noah-audio-book-cover-72dpiWith regard to the audiobook version of my children’s crossover fantasy adventure, Noah Padgett and the Dog-People, I have a limited number of free promo codes that will enable a few lucky people to listen to actress, Mil Nicholson’s wonderful narration of my novel in exchange for writing an honest review. If you’re interested in doing this, please go to my blog’s contact page and leave me a message. I’m afraid these codes will not work in the US, so my apologies to anyone who lives over the Pond. Please note, that anyone who has already purchased the Kindle version of this book, or intends to do so in the future, is entitled to download the audiobook at a discount, so that they can read and listen to it at the same time.

Lastly, I have set up a new Facebook page called Sarah Potter’s Quirky Novels. I decided to use the word “quirky”, because of the number of times that reviewers have used this word about my two books. Please do pop over to Facebook and “like” my page (but only if you do like it, of course!).

Noah Padgett and the Dog-People #KindleCountdownDeal

Featured Image -- 7339Thirty days after the release of Noah Padgett and the Dog-People, it is Kindle Countdown Deal time. This means that those daunted by my book’s normal price of £1.99 on Amazon (UK) or $2.99 Amazon (US), can now download my 56,000-word children’s crossover novel for £0.99/$0.99 from today until midnight on 14th October. Where else could you pay so little for about six hours of fun entertainment?

The story in brief…

It’s adventure time for twelve-year-old Noah Padgett and his chocolate Labrador puppy, Bluebell. With one click of a link they landed themselves in the Zyx-dimension, where the predominate species is Canis sapiens.  These intelligent dog-people view Noah and his puppy as mutants and alien collectibles, forcibly separating them and putting both their lives in peril.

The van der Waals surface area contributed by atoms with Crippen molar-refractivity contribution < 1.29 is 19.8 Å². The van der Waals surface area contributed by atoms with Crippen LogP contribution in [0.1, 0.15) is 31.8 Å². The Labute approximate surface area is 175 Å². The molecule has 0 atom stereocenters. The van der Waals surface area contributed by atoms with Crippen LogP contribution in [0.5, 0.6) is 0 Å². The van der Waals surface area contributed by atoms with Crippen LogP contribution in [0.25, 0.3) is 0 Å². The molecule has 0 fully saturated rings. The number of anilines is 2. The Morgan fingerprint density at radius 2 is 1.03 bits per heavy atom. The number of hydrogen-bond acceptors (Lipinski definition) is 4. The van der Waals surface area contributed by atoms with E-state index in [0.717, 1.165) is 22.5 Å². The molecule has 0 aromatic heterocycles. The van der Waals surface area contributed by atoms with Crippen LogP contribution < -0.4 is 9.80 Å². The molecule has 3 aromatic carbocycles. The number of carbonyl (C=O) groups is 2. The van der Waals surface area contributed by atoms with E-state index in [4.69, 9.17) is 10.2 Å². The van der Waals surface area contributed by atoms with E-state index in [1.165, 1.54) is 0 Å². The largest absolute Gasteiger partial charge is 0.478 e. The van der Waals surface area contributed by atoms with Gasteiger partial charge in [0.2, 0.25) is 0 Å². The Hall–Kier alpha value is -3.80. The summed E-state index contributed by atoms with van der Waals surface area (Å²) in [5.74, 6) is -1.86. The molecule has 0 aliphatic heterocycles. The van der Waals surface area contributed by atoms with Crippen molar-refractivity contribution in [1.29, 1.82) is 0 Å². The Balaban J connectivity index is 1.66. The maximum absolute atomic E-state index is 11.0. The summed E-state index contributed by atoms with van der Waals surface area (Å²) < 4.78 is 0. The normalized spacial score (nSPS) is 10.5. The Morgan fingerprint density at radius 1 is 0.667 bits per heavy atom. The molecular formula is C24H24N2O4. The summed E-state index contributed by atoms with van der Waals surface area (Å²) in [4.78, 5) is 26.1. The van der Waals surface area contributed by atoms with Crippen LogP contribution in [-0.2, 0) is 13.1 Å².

Will they survive, or won’t they?

Without a magic wand at his disposal, Noah must rely on his wits alone.

CLICK HERE TO PREVIEW

CLICK HERE TO BUY

Countdown to Publication Day: The Proof Copy

NPDP Proof copy

Lest my dear blogging friends are feeling somewhat neglected of late, I’ve been lost in another dimension ruled by Canis sapiens.

This has made a change from fighting giant inter-dimensional woodlice (pill bugs) in a girls boarding school, as in my science fantasy novel Desiccation.

Please bear with me a little longer, while I finish checking through the proof copy of Noah Padgett and the Dog-People, which is an upper-middle grade crossover children’s  fantasy novel.

It’s quirky, of course!

Recently, when I suggested it was time that I wrote something straight-genre and non-quirky,  a few people reacted along the lines of  “being normal is just not you“. I’m hoping they meant this as a compliment.

Under acknowledgements in my canine novel, it says, “Thank you to my husband, Victor, for designing the book cover and surviving the experience”. In fact we only had one argument (not that heated) about the choice of font and its size; especially the latter, when it started out too small to read easily as an online thumbnail image.

My official launch will be in the early part of September. I will confirm the date shortly, plus whet your appetites with a preview of the blurb.

Review: Hitman Anders And The Meaning Of It All

Hitman Anders and the Meaning of It All by Jonas Jonasson

My rating: 3 of 5 stars

This is a an exceptionally quirky story. It’s main characters are a hitman who enjoys breaking legs and various other limbs for money, until he starts reading the Bible; a woman priest sacked from her job who doesn’t believe in God but has a brilliant brain for business, and a male receptionist at the hotel where the hitman is staying after release from prison for the nth time.